Peter Kramer, M.D. is Clinical Professor Emeritus of Psychiatry and Human Behavior at Brown University. He came to my attention with two books, the best-selling book about Prozac and the book, “Should You Leave.” I was awestruck by the scholarship of his Prozac book. Dr. Kramer trained in psychoanalysis and has a strong interest in literature.

When Dr. Kramer, a Marshall scholar, first entered psychoanalysis as a patient at age 22 he envisaged his future as that of a melancholic, isolated writer. Instead, he uncovered a repressed desire to become a psychiatrist. Through the years, Peter Kramer, M.D., has interwoven the two careers of writer and clinical psychiatrist and followed a life path that he has described as “up from melancholy.”

In 1970, Kramer had graduated from Harvard College with high honors in history and literature and was attending University College in London on a postgraduate scholarship, yet he was uneasy. “I was someone who was very interested in literature and philosophy,” Kramer said. But that was during the Vietnam War years, and many young Americans felt the imperative toward relevance, service and practical good.

Partly because of his need to feel relevant and partly because of his lack of pleasure in his own academic successes, he entered psychoanalysis at Hampstead Clinic, the Freudian epicenter in Great Britain. “In the course of being an analytic patient, I came to the realization that I had in some ways always wanted to be a doctor but had set that goal aside. In particular, I wanted to be a psychoanalyst,” Kramer added.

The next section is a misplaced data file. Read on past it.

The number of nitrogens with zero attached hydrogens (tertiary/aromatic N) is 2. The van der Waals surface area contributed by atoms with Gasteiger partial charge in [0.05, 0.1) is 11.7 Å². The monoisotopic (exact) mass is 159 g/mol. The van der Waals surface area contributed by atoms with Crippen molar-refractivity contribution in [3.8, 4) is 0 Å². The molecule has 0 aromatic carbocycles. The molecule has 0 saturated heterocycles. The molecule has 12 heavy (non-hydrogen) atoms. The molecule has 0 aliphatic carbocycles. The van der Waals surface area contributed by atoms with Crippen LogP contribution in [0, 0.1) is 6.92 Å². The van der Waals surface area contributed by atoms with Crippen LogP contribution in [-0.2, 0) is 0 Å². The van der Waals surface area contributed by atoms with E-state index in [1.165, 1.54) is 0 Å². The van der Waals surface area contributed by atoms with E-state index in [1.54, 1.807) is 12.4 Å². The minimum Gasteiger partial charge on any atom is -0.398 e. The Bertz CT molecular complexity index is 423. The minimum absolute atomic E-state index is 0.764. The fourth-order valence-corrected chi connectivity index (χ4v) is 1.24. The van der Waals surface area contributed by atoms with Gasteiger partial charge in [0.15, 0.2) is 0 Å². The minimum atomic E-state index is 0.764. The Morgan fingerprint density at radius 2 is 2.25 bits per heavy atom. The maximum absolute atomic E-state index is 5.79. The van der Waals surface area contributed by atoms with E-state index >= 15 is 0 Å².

“When I announced that I wanted to enter medical school and become a psychiatrist, my analyst did not discourage me … My analyst wanted me to understand that the wish, from childhood, to protect my relatives–the need to ward off depression and to conquer disease–was shaping my career choice … I do not deny that my attitudes toward mood disorder have deep roots.”

Born in New York City just after World War II, Kramer grew up in the shadow of the Holocaust. He wrote in Against Depression:

“All my relatives were German Jews. Those few who had managed to get out–they included my parents, my grandparents and one great-grandmother–had done so at the last possible moment. Most other family members were killed or died of medical neglect.”

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